Turkey's secular, Islamic parties set to clash

The Baltimore Sun

ALANYA, Turkey -- Vacationing just a few miles apart on Turkey's Mediterranean coast, the economist from Istanbul and the engineer from Ankara could hardly have more divergent views of a nationwide vote today that is expected to return the ruling party to power - and intensify a battle over the role of Islam in public life.

The ruling Justice and Development Party, which has roots in political Islam, is "just too Muslim, too radical," said Reha Guner, drinking tea in a cafe just off a crowded beach where European tourists sunbathed topless and beer flowed freely. "They want to hold the country back. That's why these elections are so important."

Down the road, at a resort that caters to religiously observant families, engineer Ahmet Alintuglu said pious Muslims like him often feel marginalized in a republic whose 80-year-old founding principles mandate a strict separation of Islam and government.

"We're a so-called Muslim country, but we are treated like second-class citizens, even when we are on vacation," he said. He complained that his family was forced to pay premium prices to secure the amenities they wanted: gender-segregated swimming pools, modest dress in public areas and a ban on alcohol.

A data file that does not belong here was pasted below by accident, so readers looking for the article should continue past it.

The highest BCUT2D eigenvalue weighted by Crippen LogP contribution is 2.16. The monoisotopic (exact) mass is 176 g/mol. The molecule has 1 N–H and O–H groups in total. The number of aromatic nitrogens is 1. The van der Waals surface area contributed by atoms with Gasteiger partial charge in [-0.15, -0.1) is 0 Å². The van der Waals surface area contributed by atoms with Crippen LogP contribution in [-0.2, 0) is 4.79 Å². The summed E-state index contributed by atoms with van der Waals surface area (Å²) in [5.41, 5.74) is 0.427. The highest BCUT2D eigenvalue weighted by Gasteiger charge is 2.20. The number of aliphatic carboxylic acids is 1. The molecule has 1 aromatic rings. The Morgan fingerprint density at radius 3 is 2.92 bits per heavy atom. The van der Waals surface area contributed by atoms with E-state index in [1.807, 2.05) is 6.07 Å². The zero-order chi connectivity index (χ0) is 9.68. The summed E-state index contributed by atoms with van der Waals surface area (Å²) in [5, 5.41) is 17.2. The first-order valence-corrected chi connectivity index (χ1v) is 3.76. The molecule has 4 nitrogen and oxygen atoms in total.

While parting ways at the ballot box, Guner and Alintuglu had this much in common: Like tens of thousands of Turks, each was cutting vacation time short to vote in the parliamentary elections, which are shaping up as among the country's most divisive in recent memory.

The Justice and Development Party, known by its Turkish initials AKP, is expected to garner the largest share of seats - but not enough to render it immune to challenges by secular-minded opposition.

That could set the stage for months of fresh political warfare over Parliament's election of the country's president. The AKP is determined to claim the post, although it has always been held by a resolute secularist.

In April, the AKP put forth as its presidential candidate Foreign Minister Abdullah Gul, an English-speaking diplomat whose wife wears the headscarf that connotes a devout Muslim woman.

For secularists, the notion of such a first lady proved a psychological tripwire. Huge protest rallies were held, the military threatened to step in to preserve secular principles, and the Constitutional Court, citing a technicality, threw out a parliamentary vote that favored Gul.

The standoff left both sides furious, with AKP supporters accusing the secular establishment of acting undemocratically and secular parties insisting that the AKP, despite a track record focused on successfully fostering economic growth, had revealed its hidden Islamist agenda.

Laura King writes for the Los Angeles Times.

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